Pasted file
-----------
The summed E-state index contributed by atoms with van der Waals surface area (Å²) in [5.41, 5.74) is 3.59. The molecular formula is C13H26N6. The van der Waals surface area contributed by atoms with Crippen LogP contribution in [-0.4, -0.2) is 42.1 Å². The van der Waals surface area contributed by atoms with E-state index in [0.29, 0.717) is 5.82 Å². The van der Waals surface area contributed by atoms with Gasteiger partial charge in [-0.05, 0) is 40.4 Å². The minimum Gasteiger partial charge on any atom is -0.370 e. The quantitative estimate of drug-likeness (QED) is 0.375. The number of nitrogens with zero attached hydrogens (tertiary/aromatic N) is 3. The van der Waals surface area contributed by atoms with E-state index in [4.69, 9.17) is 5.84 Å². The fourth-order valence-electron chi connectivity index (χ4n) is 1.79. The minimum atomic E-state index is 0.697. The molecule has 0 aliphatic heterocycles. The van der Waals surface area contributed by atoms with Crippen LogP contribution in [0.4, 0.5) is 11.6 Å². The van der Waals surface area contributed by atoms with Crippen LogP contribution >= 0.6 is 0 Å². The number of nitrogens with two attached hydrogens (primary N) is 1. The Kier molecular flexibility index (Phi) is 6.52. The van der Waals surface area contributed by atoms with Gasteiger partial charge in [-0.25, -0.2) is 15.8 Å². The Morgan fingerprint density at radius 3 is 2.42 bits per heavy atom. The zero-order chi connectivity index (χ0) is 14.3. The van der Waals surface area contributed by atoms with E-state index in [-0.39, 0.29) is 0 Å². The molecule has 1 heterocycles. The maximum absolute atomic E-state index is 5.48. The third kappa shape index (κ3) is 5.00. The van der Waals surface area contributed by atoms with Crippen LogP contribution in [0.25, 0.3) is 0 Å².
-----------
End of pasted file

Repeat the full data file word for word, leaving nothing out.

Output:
The summed E-state index contributed by atoms with van der Waals surface area (Å²) in [5.41, 5.74) is 3.59. The molecular formula is C13H26N6. The van der Waals surface area contributed by atoms with Crippen LogP contribution in [-0.4, -0.2) is 42.1 Å². The van der Waals surface area contributed by atoms with E-state index in [0.29, 0.717) is 5.82 Å². The van der Waals surface area contributed by atoms with Gasteiger partial charge in [-0.05, 0) is 40.4 Å². The minimum Gasteiger partial charge on any atom is -0.370 e. The quantitative estimate of drug-likeness (QED) is 0.375. The number of nitrogens with zero attached hydrogens (tertiary/aromatic N) is 3. The van der Waals surface area contributed by atoms with E-state index in [4.69, 9.17) is 5.84 Å². The fourth-order valence-electron chi connectivity index (χ4n) is 1.79. The minimum atomic E-state index is 0.697. The molecule has 0 aliphatic heterocycles. The van der Waals surface area contributed by atoms with Crippen LogP contribution in [0.4, 0.5) is 11.6 Å². The van der Waals surface area contributed by atoms with Crippen LogP contribution >= 0.6 is 0 Å². The number of nitrogens with two attached hydrogens (primary N) is 1. The Kier molecular flexibility index (Phi) is 6.52. The van der Waals surface area contributed by atoms with Gasteiger partial charge in [-0.25, -0.2) is 15.8 Å². The Morgan fingerprint density at radius 3 is 2.42 bits per heavy atom. The zero-order chi connectivity index (χ0) is 14.3. The van der Waals surface area contributed by atoms with E-state index in [-0.39, 0.29) is 0 Å². The molecule has 1 heterocycles. The maximum absolute atomic E-state index is 5.48. The third kappa shape index (κ3) is 5.00. The van der Waals surface area contributed by atoms with Crippen LogP contribution in [0.25, 0.3) is 0 Å².